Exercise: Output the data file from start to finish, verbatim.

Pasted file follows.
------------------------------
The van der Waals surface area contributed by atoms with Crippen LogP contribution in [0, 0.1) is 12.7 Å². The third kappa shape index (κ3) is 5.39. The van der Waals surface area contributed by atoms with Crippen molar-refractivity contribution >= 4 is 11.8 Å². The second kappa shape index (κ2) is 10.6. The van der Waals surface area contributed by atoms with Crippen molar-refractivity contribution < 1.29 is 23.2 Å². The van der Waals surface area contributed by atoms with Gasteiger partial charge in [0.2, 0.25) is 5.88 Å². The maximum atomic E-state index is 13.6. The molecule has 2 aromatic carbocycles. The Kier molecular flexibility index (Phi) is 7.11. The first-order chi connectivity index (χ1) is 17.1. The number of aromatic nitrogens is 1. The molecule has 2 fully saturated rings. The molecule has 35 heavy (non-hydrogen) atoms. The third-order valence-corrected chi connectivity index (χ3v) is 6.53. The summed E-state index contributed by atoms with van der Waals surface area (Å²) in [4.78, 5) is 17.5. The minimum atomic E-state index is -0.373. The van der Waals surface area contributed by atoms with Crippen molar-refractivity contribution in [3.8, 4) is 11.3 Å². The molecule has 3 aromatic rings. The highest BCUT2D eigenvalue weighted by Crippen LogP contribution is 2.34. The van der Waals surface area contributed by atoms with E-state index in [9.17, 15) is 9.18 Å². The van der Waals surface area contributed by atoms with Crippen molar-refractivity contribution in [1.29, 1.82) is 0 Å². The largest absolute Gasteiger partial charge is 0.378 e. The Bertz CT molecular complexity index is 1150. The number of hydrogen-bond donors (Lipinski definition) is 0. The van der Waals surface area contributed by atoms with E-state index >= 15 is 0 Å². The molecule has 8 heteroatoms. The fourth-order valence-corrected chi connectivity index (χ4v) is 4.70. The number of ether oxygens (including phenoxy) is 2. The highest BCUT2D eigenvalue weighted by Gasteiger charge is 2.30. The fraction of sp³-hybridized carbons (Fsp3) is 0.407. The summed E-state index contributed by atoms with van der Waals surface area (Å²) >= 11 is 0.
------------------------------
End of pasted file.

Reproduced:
The van der Waals surface area contributed by atoms with Crippen LogP contribution in [0, 0.1) is 12.7 Å². The third kappa shape index (κ3) is 5.39. The van der Waals surface area contributed by atoms with Crippen molar-refractivity contribution >= 4 is 11.8 Å². The second kappa shape index (κ2) is 10.6. The van der Waals surface area contributed by atoms with Crippen molar-refractivity contribution < 1.29 is 23.2 Å². The van der Waals surface area contributed by atoms with Gasteiger partial charge in [0.2, 0.25) is 5.88 Å². The maximum atomic E-state index is 13.6. The molecule has 2 aromatic carbocycles. The Kier molecular flexibility index (Phi) is 7.11. The first-order chi connectivity index (χ1) is 17.1. The number of aromatic nitrogens is 1. The molecule has 2 fully saturated rings. The molecule has 35 heavy (non-hydrogen) atoms. The third-order valence-corrected chi connectivity index (χ3v) is 6.53. The summed E-state index contributed by atoms with van der Waals surface area (Å²) in [4.78, 5) is 17.5. The minimum atomic E-state index is -0.373. The van der Waals surface area contributed by atoms with Crippen molar-refractivity contribution in [3.8, 4) is 11.3 Å². The molecule has 3 aromatic rings. The highest BCUT2D eigenvalue weighted by Crippen LogP contribution is 2.34. The van der Waals surface area contributed by atoms with E-state index in [9.17, 15) is 9.18 Å². The van der Waals surface area contributed by atoms with Crippen molar-refractivity contribution in [1.29, 1.82) is 0 Å². The largest absolute Gasteiger partial charge is 0.378 e. The Bertz CT molecular complexity index is 1150. The number of hydrogen-bond donors (Lipinski definition) is 0. The van der Waals surface area contributed by atoms with E-state index >= 15 is 0 Å². The molecule has 8 heteroatoms. The fourth-order valence-corrected chi connectivity index (χ4v) is 4.70. The number of ether oxygens (including phenoxy) is 2. The highest BCUT2D eigenvalue weighted by Gasteiger charge is 2.30. The fraction of sp³-hybridized carbons (Fsp3) is 0.407. The summed E-state index contributed by atoms with van der Waals surface area (Å²) >= 11 is 0.